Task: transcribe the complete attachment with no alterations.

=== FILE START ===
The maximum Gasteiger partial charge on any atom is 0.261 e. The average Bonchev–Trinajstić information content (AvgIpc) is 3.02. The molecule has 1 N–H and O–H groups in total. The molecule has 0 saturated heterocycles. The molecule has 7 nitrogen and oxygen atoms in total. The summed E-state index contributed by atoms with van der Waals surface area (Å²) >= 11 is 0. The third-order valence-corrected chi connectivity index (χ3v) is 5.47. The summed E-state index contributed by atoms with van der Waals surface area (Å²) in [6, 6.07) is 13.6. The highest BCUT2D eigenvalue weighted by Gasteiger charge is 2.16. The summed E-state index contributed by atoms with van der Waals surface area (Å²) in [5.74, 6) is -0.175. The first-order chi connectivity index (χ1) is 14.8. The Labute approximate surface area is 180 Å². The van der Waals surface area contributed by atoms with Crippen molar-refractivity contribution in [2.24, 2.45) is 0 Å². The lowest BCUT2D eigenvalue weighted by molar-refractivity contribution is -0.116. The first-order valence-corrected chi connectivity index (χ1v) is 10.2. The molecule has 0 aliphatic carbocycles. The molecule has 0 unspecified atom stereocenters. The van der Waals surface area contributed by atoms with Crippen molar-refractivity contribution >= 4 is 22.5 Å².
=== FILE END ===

The maximum Gasteiger partial charge on any atom is 0.261 e. The average Bonchev–Trinajstić information content (AvgIpc) is 3.02. The molecule has 1 N–H and O–H groups in total. The molecule has 0 saturated heterocycles. The molecule has 7 nitrogen and oxygen atoms in total. The summed E-state index contributed by atoms with van der Waals surface area (Å²) >= 11 is 0. The third-order valence-corrected chi connectivity index (χ3v) is 5.47. The summed E-state index contributed by atoms with van der Waals surface area (Å²) in [6, 6.07) is 13.6. The highest BCUT2D eigenvalue weighted by Gasteiger charge is 2.16. The summed E-state index contributed by atoms with van der Waals surface area (Å²) in [5.74, 6) is -0.175. The first-order chi connectivity index (χ1) is 14.8. The Labute approximate surface area is 180 Å². The van der Waals surface area contributed by atoms with Crippen molar-refractivity contribution in [2.24, 2.45) is 0 Å². The lowest BCUT2D eigenvalue weighted by molar-refractivity contribution is -0.116. The first-order valence-corrected chi connectivity index (χ1v) is 10.2. The molecule has 0 aliphatic carbocycles. The molecule has 0 unspecified atom stereocenters. The van der Waals surface area contributed by atoms with Crippen molar-refractivity contribution >= 4 is 22.5 Å².